1990s kids play Oregon Trail

October 30th, 2017 10:38 AM
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Many of us in the Apple II community were first introduced to the computer in its heyday. And for some younger members, that introduction occurred in the classroom, playing Oregon Trail.

If that wasn't our last encounter with the Apple II, then we wouldn't be surprised if we booted Oregon Trail today and saw blocky graphics and heard rudimentary music — that's typical of an early 8-bit computer. But if we graduated from that classroom and never looked back, then we might be surprised that Oregon Trail isn't quite what we remember — if we remember it at all.

That's what Buzzfeed set out to test in a react-style video: it recruited adults who grew up in the 1990s (a bit after the Apple II's height of popularity) — adults who have apparently never played modern adaptations of Oregon Trail, such as Organ Trail — and asked them to play Oregon Trail.

Despite the hardware and software being from their youth, both seem absolutely foreign to these players. They expect mouse input where there is none; they're surprised by the amount of text and lack of real-time interactivity; the keyboard controls for hunting are indecipherable (I'm guessing it's IJKM); and one couldn't remember where the Oregon Trail led. (Hint: it's in the title.)

Even if this video is a rough reintroduction, the gamers nonetheless seemed to enjoy themselves. Their exasperation at the various maladies that befall their parties has an undercurrent of amusement. One test subject even says he might go home and play Oregon Trail. Now that would be a win!

In the end, these players congratulated themselves — not on making it from Independence to Willamette Valley, but on playing the game at all. They commented, "Kids these days would hate this game… They wouldn't have the patience." Is that true? Stay tuned…

Minecraft Oregon Trail

September 25th, 2017 12:26 PM
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Steve Weyhrich has gone whole-hog on Minecraft, having used the construction game to develop multiple Apple II models. Now Microsoft, the owners of Minecraft, are getting in on the retro action by infusing their virtual world with the most emblematic of Apple II software: Oregon Trail.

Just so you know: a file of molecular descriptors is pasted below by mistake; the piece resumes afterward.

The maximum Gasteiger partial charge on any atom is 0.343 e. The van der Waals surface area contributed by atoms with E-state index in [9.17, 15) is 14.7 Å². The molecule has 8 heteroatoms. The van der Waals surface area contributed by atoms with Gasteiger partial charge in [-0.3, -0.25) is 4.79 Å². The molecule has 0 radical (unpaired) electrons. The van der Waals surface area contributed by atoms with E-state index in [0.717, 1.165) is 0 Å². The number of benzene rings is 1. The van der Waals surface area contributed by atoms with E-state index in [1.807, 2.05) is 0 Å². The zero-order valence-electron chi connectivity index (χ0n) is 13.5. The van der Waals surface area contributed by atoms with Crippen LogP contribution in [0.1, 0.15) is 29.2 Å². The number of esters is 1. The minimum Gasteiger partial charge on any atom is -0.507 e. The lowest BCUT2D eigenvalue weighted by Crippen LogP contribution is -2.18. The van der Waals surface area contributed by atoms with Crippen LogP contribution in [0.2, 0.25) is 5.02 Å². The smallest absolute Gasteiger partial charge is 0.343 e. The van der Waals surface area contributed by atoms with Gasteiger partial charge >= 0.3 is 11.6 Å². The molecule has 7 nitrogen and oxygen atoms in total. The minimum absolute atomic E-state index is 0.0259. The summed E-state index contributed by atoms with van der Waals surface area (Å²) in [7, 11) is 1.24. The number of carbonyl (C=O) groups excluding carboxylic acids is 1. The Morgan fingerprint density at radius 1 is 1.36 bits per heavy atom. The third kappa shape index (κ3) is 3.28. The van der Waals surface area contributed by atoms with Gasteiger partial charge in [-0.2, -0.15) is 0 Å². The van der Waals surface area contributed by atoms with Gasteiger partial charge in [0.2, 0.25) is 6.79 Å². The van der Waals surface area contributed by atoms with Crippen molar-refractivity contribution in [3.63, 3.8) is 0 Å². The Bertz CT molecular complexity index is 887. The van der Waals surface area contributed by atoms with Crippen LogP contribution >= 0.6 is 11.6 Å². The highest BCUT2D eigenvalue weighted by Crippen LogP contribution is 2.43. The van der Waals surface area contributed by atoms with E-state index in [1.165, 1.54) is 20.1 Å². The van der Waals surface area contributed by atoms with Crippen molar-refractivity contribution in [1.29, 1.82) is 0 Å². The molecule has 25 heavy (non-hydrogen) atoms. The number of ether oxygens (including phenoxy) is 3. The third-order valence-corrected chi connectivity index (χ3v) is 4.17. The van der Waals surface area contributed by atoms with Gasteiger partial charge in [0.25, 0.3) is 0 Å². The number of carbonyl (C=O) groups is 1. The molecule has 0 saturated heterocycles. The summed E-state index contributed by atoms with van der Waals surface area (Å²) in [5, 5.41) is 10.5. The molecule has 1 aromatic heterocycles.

Now available is an Oregon Trail world. Just download the free package, install it in Minecraft Education Edition, and you'll find yourself in the town of Independence, Missouri, deciding whether to be a farmer, banker, or carpenter — just like on the Apple II.

Said Caroline Fraser, senior vice president of Oregon Trail publisher Houghton Mifflin Harcourt: "We are delighted to partner with Minecraft Education, giving students a new way to experience one of the most popular educational games of all time, The Oregon Trail. Through the unique magic of Minecraft, students will be drawn to discover the wonders and challenges that pioneers encountered on this famous journey."

However, this version of the Apple II classic comes saddled with limitations. First, the downloaded world does not change Minecraft's rules of game mechanics; it does not introduce new features. While there are signposts along the journey asking players how they want to ford the river, for example, this is more an opportunity for classroom discussion than it is part of an interactive branching narrative; the game doesn't require any action in response to these billboards.

Also, the world works exclusively in the educational version of Minecraft, which was released in 2016 to schools and educators. The average consumer will not have access to this version of the game, nor will the Oregon Trail world work in any other version of Minecraft.

What happens if you try installing the world in a non-educational edition of Minecraft? In an email, the Apple II community's resident Minecraft expert, Steve Weyhrich, suggests there are further differences under the hood: